In 1984, the IBM PC AT was the hot new personal computer. A modem that could send and receive data at 2,400 bits per second was considered blazing fast. And the Baby Bells, just spun off from AT&T, attracted little attention when they sketched their plans for a high-speed communications future called the Integrated Services Digital Network.
After more than a decade of being derided as "It Still Does Nothing," ISDN's hour has come at last. Telecommuting, which can involve frequent access to E-mail and moving big, graphics-laden files, is probably the most important reason. Videoconferencing and Internet surfing have also helped create a market for fast digital communications.
MODEM OPERANDI. On the supply side, telephone companies are making the service cheaper and easier to get, and the starting price of the equipment needed to connect a computer to them has fallen from around $2,000 a year ago to less than $500 today. All that's needed now is one crucial element: Software updates that will make ISDN easy to use.
ISDN runs over the same wires as what the phone companies refer to as "Plain Old Telephone Service" (POTS), and the telephone installer follows the same procedures used to add a regular line to your home or office. But the similarity ends there. A POTS line can carry a single voice conversation or data at a maximum of 28,800 bits per second. An ISDN line provides up to 128,000 bits per second for voice, data, audio, or video in various combinations.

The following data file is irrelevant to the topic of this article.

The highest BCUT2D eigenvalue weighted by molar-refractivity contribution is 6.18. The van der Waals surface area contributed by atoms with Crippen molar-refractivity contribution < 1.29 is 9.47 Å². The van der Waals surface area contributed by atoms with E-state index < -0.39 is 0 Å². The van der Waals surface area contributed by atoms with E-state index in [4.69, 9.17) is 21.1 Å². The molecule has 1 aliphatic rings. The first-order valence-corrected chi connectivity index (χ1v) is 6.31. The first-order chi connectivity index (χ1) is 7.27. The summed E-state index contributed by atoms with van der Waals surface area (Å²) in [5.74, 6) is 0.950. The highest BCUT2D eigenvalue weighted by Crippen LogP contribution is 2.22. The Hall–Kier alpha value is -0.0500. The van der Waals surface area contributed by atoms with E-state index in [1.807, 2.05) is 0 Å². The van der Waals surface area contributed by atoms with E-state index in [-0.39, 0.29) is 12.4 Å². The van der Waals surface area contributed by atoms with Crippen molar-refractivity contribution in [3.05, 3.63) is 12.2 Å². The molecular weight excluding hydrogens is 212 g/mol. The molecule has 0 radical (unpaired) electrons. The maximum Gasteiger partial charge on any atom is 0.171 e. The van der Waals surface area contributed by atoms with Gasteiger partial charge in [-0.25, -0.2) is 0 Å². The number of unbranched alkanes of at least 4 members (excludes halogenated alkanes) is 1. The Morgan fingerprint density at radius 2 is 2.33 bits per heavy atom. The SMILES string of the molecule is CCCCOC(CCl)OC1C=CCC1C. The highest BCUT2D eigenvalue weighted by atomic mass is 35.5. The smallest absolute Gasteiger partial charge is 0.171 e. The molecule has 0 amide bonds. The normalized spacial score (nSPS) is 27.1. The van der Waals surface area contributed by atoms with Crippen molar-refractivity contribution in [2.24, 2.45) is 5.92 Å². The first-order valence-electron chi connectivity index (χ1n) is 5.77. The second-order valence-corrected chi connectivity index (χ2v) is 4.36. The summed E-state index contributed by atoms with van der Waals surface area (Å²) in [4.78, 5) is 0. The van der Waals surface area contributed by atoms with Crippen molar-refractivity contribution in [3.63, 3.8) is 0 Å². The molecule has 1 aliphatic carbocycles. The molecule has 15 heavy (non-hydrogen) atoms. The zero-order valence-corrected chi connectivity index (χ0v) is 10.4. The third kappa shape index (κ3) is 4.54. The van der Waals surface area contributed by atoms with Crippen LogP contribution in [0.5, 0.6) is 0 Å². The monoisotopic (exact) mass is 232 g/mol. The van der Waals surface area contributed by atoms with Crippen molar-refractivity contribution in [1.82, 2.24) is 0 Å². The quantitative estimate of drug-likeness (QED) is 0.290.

Transmission speed isn't the only benefit of an ISDN line. Experimenting with calls between my home and office, I found it took an average of 30 seconds to connect using a conventional modem. Using ISDN took me less than 5 seconds. And an ISDN terminal adapter, the equivalent of a modem, works without the modem's annoying bleeps and squawks.
A telecommuter with ISDN at both ends can work as though connected to an office network. The link will silently and swiftly connect and disconnect as needed.
So if ISDN is so great, why does Bellcore, the research arm of the regional Bell companies, estimate that there are a mere 400,000 of such circuits in use, compared with the hundreds of millions of POTS lines?
The biggest reason is that ISDN remains user-hostile. A customer ordering the service will be stopped cold when the telephone company asks how the line should be "provisioned," a technical issue that depends on the equipment being used. New terminal adapters, such as the $500 TA-210 from Motorola Inc., offer simplified setup, but they're still a lot more complicated to install than modems.
At least one phone company has a good idea of how to bridge the gap. Later this year, Ameritech Corp. will begin offering its Great Lakes area customers a $399 package that includes a Motorola terminal adapter, installation, technical support, and software developed by Bellcore to make ISDN easier to use. In Illinois, a line will cost less than $35 a month plus 5.2 cents per prime-time call. In Maryland, I pay Bell Atlantic Corp. $36 a month plus 5 cents per minute, compared with a flat $23 a month for a residential POTS line.
With Internet service providers beginning to offer ISDN, high-speed Net-surfing is the easiest way to experience the new digital service. But before ISDN can really hit the big time, it must
become easy to use with popular remote E-mail and network-access programs. Today, ISDN users have to iron out compatibility issues on their own. This is no minor problem, but it could be solved quickly once users and equipment manufacturers demand solutions from software publishers. Then ISDN can really take off.